The Future of the EB-5 Investor Program
Dated: February 19 th, 2019
Mr. Andrew Cuevas, Esq., is the President of Cuevas, Garcia & Torres, P.A., and Vantage Property Title Company. Cuevas, Garcia & Torres, P.A., provides legal services in the areas of Community Association Law, Corporate Law, Real Estate law, and Business Immigration, including title insurance services through Vantage Property Title Company. If you have any questions regarding this article or any other questions, you may contact Mr. Cuevas at (305) 461-9500 or via e-mail at [email protected].
This newsletter if being presented to give an update on the progress of the EB-5 visa program, the recent extension of the EB-5 program, and its future. Normally when we present our law firm newsletters there is usually a specific topic or law discussed, and we analyze issues to consider as it may apply in your cases. This newsletter however I believe falls under the heading of “legal gossip” as we speculate about the future of the EB-5 program. We only know what the future will be when it actually is behind us.
The EB-5 Regional Center program was renewed through September 30, 2019. However, there was not an increase in the number of visas available each fiscal year, so with the tremendous expansion of developers in the United States depending on EB-5 funds for their projects, there exists chances of delays/backlogs for regions that currently do not have delays. Those persons involved with EB-5 who are “pulling at the ears” of our politicians are hoping that there will be a permanent renewal of the EB-5 process that would significantly increase the number of visas available. It is anticipated that any renewal after September 30, 2019 will result in a higher minimum investment from $500,000 to perhaps $900,000 or even higher. Therefore, it is recommended that all the persons who are still considering proceeding with the EB-5 applications should do so as soon as possible – any delay might result in the minimum investment being raised by the time you get off the fence. There exists excellent EB-5 projects that investors should definitely consider if their goal is to obtain the United States Residency through an investment/loan to a qualified project.
Recommendations being submitted to Congressional leaders for future EB-5 permanent renewal include:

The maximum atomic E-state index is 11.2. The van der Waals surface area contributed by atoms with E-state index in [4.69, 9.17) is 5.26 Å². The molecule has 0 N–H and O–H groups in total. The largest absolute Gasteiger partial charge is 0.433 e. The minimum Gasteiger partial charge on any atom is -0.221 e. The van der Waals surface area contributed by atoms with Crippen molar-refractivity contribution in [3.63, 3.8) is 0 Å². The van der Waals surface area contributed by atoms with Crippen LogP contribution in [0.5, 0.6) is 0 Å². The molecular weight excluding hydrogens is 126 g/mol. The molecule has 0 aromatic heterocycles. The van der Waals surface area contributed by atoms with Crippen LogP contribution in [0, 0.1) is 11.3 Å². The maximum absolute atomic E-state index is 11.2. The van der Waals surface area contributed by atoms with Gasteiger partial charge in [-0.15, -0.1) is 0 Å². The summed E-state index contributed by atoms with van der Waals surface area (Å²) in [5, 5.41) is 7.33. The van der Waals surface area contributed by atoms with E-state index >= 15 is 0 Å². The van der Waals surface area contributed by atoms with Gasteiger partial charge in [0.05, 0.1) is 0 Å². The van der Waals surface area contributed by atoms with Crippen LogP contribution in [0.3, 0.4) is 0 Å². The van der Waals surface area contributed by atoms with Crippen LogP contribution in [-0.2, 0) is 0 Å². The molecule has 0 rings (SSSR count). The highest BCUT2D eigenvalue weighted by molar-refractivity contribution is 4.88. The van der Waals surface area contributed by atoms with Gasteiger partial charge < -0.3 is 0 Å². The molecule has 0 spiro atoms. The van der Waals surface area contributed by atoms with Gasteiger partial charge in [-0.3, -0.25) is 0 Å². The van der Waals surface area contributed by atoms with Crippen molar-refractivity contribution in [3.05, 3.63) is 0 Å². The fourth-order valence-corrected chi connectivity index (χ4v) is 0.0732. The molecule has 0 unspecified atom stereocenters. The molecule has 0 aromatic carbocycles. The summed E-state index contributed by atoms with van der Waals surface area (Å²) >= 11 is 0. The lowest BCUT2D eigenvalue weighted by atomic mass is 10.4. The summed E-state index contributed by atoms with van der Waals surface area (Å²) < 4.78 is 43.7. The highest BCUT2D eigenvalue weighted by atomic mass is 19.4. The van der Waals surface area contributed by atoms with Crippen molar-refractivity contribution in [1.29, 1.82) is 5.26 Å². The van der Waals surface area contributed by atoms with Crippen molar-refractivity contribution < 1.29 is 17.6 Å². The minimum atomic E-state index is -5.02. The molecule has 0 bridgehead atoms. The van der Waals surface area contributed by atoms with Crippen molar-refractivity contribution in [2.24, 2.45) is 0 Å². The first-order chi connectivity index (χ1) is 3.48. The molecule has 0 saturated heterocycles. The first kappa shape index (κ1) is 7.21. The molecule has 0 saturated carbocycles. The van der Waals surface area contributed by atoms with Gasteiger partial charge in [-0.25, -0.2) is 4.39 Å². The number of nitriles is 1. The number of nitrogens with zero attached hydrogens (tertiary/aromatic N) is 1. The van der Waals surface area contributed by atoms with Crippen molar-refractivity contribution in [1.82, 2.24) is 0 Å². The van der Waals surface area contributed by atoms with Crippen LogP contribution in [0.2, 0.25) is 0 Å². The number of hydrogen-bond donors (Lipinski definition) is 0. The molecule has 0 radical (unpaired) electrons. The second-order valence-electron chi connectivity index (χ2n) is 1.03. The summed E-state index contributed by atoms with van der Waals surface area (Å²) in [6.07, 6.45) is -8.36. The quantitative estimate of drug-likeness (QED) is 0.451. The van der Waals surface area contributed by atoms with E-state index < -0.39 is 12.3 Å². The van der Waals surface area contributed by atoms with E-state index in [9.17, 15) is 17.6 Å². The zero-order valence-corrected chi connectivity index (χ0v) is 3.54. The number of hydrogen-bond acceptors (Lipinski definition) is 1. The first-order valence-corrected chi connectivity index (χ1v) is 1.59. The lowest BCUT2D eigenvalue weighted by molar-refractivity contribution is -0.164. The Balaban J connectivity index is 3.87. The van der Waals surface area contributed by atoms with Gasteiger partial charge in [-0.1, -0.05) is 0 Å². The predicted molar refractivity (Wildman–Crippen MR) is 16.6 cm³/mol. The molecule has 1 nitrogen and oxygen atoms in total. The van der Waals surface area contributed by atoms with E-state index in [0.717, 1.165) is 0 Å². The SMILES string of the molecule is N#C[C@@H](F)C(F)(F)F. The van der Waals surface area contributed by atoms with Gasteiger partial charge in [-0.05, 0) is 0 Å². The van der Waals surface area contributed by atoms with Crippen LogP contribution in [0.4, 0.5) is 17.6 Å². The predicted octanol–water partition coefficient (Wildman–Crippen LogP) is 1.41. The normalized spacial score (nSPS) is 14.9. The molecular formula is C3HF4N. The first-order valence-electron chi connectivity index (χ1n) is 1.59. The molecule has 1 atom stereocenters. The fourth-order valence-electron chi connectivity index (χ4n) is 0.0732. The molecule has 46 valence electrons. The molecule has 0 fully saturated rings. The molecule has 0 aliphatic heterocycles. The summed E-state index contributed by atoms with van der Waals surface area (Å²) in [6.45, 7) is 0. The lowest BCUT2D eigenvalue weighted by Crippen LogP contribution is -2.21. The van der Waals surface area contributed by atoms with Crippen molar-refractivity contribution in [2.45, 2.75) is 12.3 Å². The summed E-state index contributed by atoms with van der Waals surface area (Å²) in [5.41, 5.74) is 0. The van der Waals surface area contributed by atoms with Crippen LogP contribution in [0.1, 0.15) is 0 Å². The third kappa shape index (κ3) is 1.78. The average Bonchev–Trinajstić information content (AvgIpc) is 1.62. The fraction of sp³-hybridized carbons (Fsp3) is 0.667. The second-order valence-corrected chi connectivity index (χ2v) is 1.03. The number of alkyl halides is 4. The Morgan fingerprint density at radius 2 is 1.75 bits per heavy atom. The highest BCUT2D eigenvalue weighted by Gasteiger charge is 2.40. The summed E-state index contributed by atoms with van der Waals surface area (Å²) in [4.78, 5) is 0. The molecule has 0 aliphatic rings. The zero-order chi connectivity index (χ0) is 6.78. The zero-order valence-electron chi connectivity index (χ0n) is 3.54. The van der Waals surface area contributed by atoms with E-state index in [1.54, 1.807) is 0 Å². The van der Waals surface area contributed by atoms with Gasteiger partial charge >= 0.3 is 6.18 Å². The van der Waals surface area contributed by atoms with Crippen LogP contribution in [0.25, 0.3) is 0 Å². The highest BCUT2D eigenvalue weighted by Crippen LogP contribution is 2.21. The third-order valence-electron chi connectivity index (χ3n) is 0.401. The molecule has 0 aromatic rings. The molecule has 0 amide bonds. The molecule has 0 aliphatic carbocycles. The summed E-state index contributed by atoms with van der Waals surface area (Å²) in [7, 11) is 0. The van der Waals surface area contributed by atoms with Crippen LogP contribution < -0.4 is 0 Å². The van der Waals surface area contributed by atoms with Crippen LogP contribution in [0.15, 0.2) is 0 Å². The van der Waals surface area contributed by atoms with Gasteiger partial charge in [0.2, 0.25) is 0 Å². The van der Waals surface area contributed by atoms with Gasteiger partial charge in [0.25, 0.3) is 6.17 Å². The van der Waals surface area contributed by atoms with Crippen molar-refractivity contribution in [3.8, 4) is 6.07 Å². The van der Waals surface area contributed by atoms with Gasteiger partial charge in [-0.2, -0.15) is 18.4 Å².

1) Fraud prevention through quick adjudication by experienced securities professionals from the Department of Commerce, Small Business Administration or utilization of a private company
2) Fraud prevention through posting approved EB-5 projects on the USCIS website
3) Making EB5 more politically popular by presenting it as a savior for both United States infrastructure and Puerto Rican redevelopment via set asides which go to the balance of the EB5 project categories each year that they are not used.
4) Phasing in the increase in minimum investment in order to maximize the money raised via the program – allowing the market demand to adjust. There are other nations with similar programs so the United States should stay competitive in its efforts to raise capital through foreign investment. One recommendation would be to increase the minimum investment by $100,000 starting this Oct 1, 2019 and then the succeeding years by additional $100,000 increments
5) Increase the number of visas available by:
a. Eliminating derivative visa usage which would effectively give us 10,000 visas a year. Currently for each EB-5 visa approval, the number of available visas are reduced not only by the approved beneficiary but also additional visas for each of his/her family members (derivative benefits)
b. A one-time infusion of visas reflecting the lost visas prior to 2012
c. Obtaining as many as 50,000 visas a year for all EB-5 investor visas. The additional visas could possibly obtained from the lottery visa allotment for which there are currently 50,000 available worldwide.
6) Leaving the Target Employment Area (TEA) definition alone, because an increase of the TEA minimum investment to as much as $900,000 pretty much phases out TEAs anyway; if we still want to direct visas to urban or rural areas, do that with set asides that roll over if not used.
This newsletter addresses some of the issues currently being discussed for management of currently EB-5 cases as well for potential future legislation. Once there are some permanent changes to the program, we will be sure to keep you informed.
This article is solely a partial explanation of all the issues related to the topic of this newsletter, and is not to be considered legal advice. Persons interested in obtaining more information on the EB-5 Visa Program should consult with their legal counsel to obtain explanations of all issues addressed herein.